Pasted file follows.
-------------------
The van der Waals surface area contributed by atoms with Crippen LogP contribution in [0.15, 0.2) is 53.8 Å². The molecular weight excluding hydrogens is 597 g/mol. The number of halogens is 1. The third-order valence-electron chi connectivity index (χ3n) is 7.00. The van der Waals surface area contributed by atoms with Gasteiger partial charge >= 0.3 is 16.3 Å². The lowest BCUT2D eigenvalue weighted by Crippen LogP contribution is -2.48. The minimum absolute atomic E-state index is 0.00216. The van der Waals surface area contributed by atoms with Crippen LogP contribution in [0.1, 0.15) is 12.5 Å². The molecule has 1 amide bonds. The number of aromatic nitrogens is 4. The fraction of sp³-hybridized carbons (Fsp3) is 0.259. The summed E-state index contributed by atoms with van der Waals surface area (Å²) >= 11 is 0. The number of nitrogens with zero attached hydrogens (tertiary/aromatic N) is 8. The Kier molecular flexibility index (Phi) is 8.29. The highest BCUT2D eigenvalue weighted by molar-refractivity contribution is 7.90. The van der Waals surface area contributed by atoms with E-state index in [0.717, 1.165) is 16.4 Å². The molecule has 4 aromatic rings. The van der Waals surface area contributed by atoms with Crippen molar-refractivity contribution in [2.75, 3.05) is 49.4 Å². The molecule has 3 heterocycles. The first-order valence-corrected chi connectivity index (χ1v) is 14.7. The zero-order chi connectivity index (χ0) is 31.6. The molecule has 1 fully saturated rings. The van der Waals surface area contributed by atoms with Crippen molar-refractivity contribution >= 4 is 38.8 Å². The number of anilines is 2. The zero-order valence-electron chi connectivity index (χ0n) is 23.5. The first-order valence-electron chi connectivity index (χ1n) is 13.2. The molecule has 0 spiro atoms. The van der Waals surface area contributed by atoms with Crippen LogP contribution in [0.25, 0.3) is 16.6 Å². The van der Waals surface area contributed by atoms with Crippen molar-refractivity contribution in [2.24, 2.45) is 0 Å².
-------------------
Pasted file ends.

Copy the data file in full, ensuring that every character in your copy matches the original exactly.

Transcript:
The van der Waals surface area contributed by atoms with Crippen LogP contribution in [0.15, 0.2) is 53.8 Å². The molecular weight excluding hydrogens is 597 g/mol. The number of halogens is 1. The third-order valence-electron chi connectivity index (χ3n) is 7.00. The van der Waals surface area contributed by atoms with Gasteiger partial charge >= 0.3 is 16.3 Å². The lowest BCUT2D eigenvalue weighted by Crippen LogP contribution is -2.48. The minimum absolute atomic E-state index is 0.00216. The van der Waals surface area contributed by atoms with Crippen LogP contribution in [0.1, 0.15) is 12.5 Å². The molecule has 1 amide bonds. The number of aromatic nitrogens is 4. The fraction of sp³-hybridized carbons (Fsp3) is 0.259. The summed E-state index contributed by atoms with van der Waals surface area (Å²) >= 11 is 0. The number of nitrogens with zero attached hydrogens (tertiary/aromatic N) is 8. The Kier molecular flexibility index (Phi) is 8.29. The highest BCUT2D eigenvalue weighted by molar-refractivity contribution is 7.90. The van der Waals surface area contributed by atoms with E-state index in [0.717, 1.165) is 16.4 Å². The molecule has 4 aromatic rings. The van der Waals surface area contributed by atoms with Crippen molar-refractivity contribution in [2.75, 3.05) is 49.4 Å². The molecule has 3 heterocycles. The first-order valence-corrected chi connectivity index (χ1v) is 14.7. The zero-order chi connectivity index (χ0) is 31.6. The molecule has 1 fully saturated rings. The van der Waals surface area contributed by atoms with Crippen molar-refractivity contribution >= 4 is 38.8 Å². The number of anilines is 2. The zero-order valence-electron chi connectivity index (χ0n) is 23.5. The first-order valence-electron chi connectivity index (χ1n) is 13.2. The molecule has 0 spiro atoms. The van der Waals surface area contributed by atoms with Crippen LogP contribution in [0.25, 0.3) is 16.6 Å². The van der Waals surface area contributed by atoms with Crippen molar-refractivity contribution in [2.24, 2.45) is 0 Å².